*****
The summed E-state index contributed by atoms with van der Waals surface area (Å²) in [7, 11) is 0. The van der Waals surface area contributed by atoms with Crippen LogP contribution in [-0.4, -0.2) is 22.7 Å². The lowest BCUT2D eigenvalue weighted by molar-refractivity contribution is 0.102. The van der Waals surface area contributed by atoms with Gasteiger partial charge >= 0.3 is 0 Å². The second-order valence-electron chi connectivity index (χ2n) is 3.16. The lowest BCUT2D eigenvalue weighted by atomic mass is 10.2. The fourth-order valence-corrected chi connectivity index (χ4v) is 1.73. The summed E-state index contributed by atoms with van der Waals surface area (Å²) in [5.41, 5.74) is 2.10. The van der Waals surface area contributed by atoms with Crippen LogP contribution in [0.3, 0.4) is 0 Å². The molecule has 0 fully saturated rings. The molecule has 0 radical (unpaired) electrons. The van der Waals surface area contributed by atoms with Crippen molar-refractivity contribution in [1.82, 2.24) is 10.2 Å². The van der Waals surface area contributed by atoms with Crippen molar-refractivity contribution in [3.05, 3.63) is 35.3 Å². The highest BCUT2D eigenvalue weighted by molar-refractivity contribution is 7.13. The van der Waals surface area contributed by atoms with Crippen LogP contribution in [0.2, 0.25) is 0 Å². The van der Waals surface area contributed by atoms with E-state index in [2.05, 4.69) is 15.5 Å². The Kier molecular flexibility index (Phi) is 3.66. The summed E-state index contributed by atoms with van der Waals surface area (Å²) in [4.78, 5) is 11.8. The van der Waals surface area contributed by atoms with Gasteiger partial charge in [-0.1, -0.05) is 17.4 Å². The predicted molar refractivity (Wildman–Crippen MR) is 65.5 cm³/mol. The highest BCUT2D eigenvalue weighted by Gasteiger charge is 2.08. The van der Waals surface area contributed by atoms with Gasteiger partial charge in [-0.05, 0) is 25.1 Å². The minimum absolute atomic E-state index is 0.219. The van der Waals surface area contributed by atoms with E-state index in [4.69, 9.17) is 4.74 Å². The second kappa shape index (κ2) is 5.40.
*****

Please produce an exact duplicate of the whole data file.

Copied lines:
The summed E-state index contributed by atoms with van der Waals surface area (Å²) in [7, 11) is 0. The van der Waals surface area contributed by atoms with Crippen LogP contribution in [-0.4, -0.2) is 22.7 Å². The lowest BCUT2D eigenvalue weighted by molar-refractivity contribution is 0.102. The van der Waals surface area contributed by atoms with Gasteiger partial charge >= 0.3 is 0 Å². The second-order valence-electron chi connectivity index (χ2n) is 3.16. The lowest BCUT2D eigenvalue weighted by atomic mass is 10.2. The fourth-order valence-corrected chi connectivity index (χ4v) is 1.73. The summed E-state index contributed by atoms with van der Waals surface area (Å²) in [5.41, 5.74) is 2.10. The van der Waals surface area contributed by atoms with Crippen LogP contribution in [0.3, 0.4) is 0 Å². The molecule has 0 fully saturated rings. The molecule has 0 radical (unpaired) electrons. The van der Waals surface area contributed by atoms with Crippen molar-refractivity contribution in [1.82, 2.24) is 10.2 Å². The van der Waals surface area contributed by atoms with Crippen molar-refractivity contribution in [3.05, 3.63) is 35.3 Å². The highest BCUT2D eigenvalue weighted by molar-refractivity contribution is 7.13. The van der Waals surface area contributed by atoms with Crippen LogP contribution in [0.2, 0.25) is 0 Å². The van der Waals surface area contributed by atoms with E-state index in [2.05, 4.69) is 15.5 Å². The Kier molecular flexibility index (Phi) is 3.66. The summed E-state index contributed by atoms with van der Waals surface area (Å²) in [4.78, 5) is 11.8. The van der Waals surface area contributed by atoms with Gasteiger partial charge in [-0.1, -0.05) is 17.4 Å². The predicted molar refractivity (Wildman–Crippen MR) is 65.5 cm³/mol. The highest BCUT2D eigenvalue weighted by Gasteiger charge is 2.08. The van der Waals surface area contributed by atoms with Gasteiger partial charge in [-0.05, 0) is 25.1 Å². The minimum absolute atomic E-state index is 0.219. The van der Waals surface area contributed by atoms with E-state index in [4.69, 9.17) is 4.74 Å². The second kappa shape index (κ2) is 5.40.